Accident reduction factors are used to predict the change in accident occurrence which a countermeasure can be expected to cause. Since ethical and legal obstacles preclude the use of randomized experiments when evaluating traffic safety improvements, empirical support for the causal effectiveness of accident countermeasures comes entirely from observational studies. Drawing on developments in causal inference initiated by Donald Rubin, it is argued here that the mechanism by which sites are selected for application of a countermeasure should be included as part of a study's data model, and that when important features of the selection mechanism are neglected, existing methods for estimating accident reduction factors become inconsistent. A promising, but neglected, way out of these difficulties lies in developing rational countermeasure selection methods which also support valid causal inference of countermeasure effects.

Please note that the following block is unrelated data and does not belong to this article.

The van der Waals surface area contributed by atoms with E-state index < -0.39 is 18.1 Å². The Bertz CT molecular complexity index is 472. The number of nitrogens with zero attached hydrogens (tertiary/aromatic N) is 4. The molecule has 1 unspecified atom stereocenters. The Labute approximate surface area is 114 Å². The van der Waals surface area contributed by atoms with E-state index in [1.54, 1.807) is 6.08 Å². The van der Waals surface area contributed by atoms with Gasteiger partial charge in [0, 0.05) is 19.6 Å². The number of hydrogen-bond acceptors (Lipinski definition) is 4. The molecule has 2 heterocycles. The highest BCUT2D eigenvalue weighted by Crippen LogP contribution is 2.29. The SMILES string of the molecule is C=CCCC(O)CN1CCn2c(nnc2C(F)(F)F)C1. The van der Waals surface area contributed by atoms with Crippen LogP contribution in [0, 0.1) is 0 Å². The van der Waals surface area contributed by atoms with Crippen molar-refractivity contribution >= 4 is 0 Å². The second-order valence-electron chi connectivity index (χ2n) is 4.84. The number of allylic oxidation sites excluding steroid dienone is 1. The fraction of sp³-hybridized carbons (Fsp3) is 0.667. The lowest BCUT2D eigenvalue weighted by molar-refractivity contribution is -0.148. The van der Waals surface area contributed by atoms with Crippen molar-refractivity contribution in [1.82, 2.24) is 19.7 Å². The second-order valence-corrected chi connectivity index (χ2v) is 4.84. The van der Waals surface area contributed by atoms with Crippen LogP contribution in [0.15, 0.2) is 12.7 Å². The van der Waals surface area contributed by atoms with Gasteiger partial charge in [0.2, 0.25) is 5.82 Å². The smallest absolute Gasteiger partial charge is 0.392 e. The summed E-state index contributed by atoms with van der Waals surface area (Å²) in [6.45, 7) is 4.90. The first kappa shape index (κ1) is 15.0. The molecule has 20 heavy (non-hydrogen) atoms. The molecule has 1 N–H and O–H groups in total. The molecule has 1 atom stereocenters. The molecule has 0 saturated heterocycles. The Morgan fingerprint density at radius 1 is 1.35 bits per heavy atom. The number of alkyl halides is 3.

Bibliographical noteFunding Information:
The author would like to thank two referees, as well as several individuals attending the 1999 meeting of the Transportation Research Board, for helpful comments on earlier drafts of this paper. This research was supported by the Minnesota Department of Transportation. However, this paper represents results of research conducted by the author and does not necessarily represent the views or policies of the Minnesota Department of Transportation.
- Accident countermeasures
- Accident reduction factor
- Before-after studies
- Rubin causal model